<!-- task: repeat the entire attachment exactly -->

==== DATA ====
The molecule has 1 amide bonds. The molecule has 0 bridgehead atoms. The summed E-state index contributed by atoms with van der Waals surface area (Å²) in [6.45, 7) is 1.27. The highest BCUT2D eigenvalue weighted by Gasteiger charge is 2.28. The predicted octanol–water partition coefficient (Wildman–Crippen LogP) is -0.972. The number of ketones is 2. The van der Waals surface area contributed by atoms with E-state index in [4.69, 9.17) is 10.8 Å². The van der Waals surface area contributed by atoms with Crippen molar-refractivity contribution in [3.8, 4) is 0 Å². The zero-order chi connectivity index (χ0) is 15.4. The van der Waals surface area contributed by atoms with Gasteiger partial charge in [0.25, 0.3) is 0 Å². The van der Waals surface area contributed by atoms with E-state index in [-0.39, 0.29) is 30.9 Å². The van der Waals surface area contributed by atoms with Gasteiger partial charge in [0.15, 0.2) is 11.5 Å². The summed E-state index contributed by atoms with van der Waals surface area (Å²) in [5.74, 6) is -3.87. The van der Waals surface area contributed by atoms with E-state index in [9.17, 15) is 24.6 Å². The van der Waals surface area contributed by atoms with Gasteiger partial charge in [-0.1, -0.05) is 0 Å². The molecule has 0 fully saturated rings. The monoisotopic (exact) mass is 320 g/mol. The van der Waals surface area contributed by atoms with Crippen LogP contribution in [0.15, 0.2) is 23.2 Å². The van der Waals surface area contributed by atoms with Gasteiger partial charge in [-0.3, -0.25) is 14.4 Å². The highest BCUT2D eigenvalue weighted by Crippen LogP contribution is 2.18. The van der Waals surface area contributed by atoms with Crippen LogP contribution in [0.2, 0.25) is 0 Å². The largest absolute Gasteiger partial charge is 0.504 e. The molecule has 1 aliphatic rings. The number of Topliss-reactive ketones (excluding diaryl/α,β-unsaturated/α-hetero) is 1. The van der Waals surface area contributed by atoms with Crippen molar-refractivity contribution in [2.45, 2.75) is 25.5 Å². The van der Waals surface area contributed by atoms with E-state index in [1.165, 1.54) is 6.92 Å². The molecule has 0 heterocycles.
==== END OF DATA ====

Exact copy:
The molecule has 1 amide bonds. The molecule has 0 bridgehead atoms. The summed E-state index contributed by atoms with van der Waals surface area (Å²) in [6.45, 7) is 1.27. The highest BCUT2D eigenvalue weighted by Gasteiger charge is 2.28. The predicted octanol–water partition coefficient (Wildman–Crippen LogP) is -0.972. The number of ketones is 2. The van der Waals surface area contributed by atoms with E-state index in [4.69, 9.17) is 10.8 Å². The van der Waals surface area contributed by atoms with Crippen molar-refractivity contribution in [3.8, 4) is 0 Å². The zero-order chi connectivity index (χ0) is 15.4. The van der Waals surface area contributed by atoms with Gasteiger partial charge in [0.25, 0.3) is 0 Å². The van der Waals surface area contributed by atoms with E-state index in [-0.39, 0.29) is 30.9 Å². The van der Waals surface area contributed by atoms with Gasteiger partial charge in [0.15, 0.2) is 11.5 Å². The summed E-state index contributed by atoms with van der Waals surface area (Å²) in [5.74, 6) is -3.87. The van der Waals surface area contributed by atoms with E-state index in [9.17, 15) is 24.6 Å². The van der Waals surface area contributed by atoms with Gasteiger partial charge in [-0.1, -0.05) is 0 Å². The molecule has 0 fully saturated rings. The monoisotopic (exact) mass is 320 g/mol. The van der Waals surface area contributed by atoms with Crippen LogP contribution in [0.15, 0.2) is 23.2 Å². The van der Waals surface area contributed by atoms with Gasteiger partial charge in [-0.3, -0.25) is 14.4 Å². The highest BCUT2D eigenvalue weighted by Crippen LogP contribution is 2.18. The van der Waals surface area contributed by atoms with Crippen LogP contribution in [0.2, 0.25) is 0 Å². The largest absolute Gasteiger partial charge is 0.504 e. The molecule has 1 aliphatic rings. The number of Topliss-reactive ketones (excluding diaryl/α,β-unsaturated/α-hetero) is 1. The van der Waals surface area contributed by atoms with Crippen molar-refractivity contribution in [2.45, 2.75) is 25.5 Å². The van der Waals surface area contributed by atoms with E-state index in [1.165, 1.54) is 6.92 Å². The molecule has 0 heterocycles.